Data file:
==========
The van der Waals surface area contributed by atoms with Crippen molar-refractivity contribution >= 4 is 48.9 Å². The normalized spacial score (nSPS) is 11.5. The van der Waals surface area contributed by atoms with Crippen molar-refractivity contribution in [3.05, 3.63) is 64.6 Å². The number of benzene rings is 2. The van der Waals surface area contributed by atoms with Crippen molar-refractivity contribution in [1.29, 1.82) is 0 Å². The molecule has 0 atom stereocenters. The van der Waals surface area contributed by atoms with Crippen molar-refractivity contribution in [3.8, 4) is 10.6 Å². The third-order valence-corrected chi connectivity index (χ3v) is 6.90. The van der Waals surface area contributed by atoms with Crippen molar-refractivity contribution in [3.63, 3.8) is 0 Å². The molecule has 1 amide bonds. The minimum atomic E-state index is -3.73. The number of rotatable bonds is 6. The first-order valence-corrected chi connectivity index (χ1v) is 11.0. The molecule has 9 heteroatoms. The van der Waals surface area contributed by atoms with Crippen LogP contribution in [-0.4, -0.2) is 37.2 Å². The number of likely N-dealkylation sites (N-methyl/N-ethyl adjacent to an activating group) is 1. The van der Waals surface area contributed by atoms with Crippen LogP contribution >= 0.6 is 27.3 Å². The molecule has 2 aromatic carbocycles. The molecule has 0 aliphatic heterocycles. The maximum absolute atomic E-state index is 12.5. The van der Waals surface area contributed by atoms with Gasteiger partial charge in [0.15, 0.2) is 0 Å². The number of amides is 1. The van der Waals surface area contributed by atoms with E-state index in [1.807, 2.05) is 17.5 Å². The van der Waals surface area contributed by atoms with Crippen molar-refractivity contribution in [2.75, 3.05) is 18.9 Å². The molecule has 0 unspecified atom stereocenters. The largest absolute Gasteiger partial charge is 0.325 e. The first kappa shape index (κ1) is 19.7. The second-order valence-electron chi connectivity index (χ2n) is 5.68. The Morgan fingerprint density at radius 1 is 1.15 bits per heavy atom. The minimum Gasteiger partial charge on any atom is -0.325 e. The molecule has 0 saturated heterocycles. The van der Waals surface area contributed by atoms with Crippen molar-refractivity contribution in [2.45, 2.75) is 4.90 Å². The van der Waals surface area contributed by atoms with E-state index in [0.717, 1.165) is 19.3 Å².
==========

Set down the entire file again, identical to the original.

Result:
The van der Waals surface area contributed by atoms with Crippen molar-refractivity contribution >= 4 is 48.9 Å². The normalized spacial score (nSPS) is 11.5. The van der Waals surface area contributed by atoms with Crippen molar-refractivity contribution in [3.05, 3.63) is 64.6 Å². The number of benzene rings is 2. The van der Waals surface area contributed by atoms with Crippen molar-refractivity contribution in [1.29, 1.82) is 0 Å². The molecule has 0 atom stereocenters. The van der Waals surface area contributed by atoms with Crippen molar-refractivity contribution in [3.8, 4) is 10.6 Å². The third-order valence-corrected chi connectivity index (χ3v) is 6.90. The van der Waals surface area contributed by atoms with Crippen molar-refractivity contribution in [3.63, 3.8) is 0 Å². The molecule has 1 amide bonds. The minimum atomic E-state index is -3.73. The number of rotatable bonds is 6. The first-order valence-corrected chi connectivity index (χ1v) is 11.0. The molecule has 9 heteroatoms. The van der Waals surface area contributed by atoms with Crippen LogP contribution in [-0.4, -0.2) is 37.2 Å². The number of likely N-dealkylation sites (N-methyl/N-ethyl adjacent to an activating group) is 1. The van der Waals surface area contributed by atoms with Crippen LogP contribution >= 0.6 is 27.3 Å². The molecule has 2 aromatic carbocycles. The molecule has 0 aliphatic heterocycles. The maximum absolute atomic E-state index is 12.5. The van der Waals surface area contributed by atoms with Gasteiger partial charge in [0.15, 0.2) is 0 Å². The number of amides is 1. The van der Waals surface area contributed by atoms with E-state index in [1.807, 2.05) is 17.5 Å². The van der Waals surface area contributed by atoms with Crippen molar-refractivity contribution in [2.75, 3.05) is 18.9 Å². The molecule has 0 unspecified atom stereocenters. The largest absolute Gasteiger partial charge is 0.325 e. The first kappa shape index (κ1) is 19.7. The second-order valence-electron chi connectivity index (χ2n) is 5.68. The Morgan fingerprint density at radius 1 is 1.15 bits per heavy atom. The minimum Gasteiger partial charge on any atom is -0.325 e. The molecule has 0 saturated heterocycles. The van der Waals surface area contributed by atoms with Crippen molar-refractivity contribution in [2.45, 2.75) is 4.90 Å². The van der Waals surface area contributed by atoms with E-state index in [0.717, 1.165) is 19.3 Å².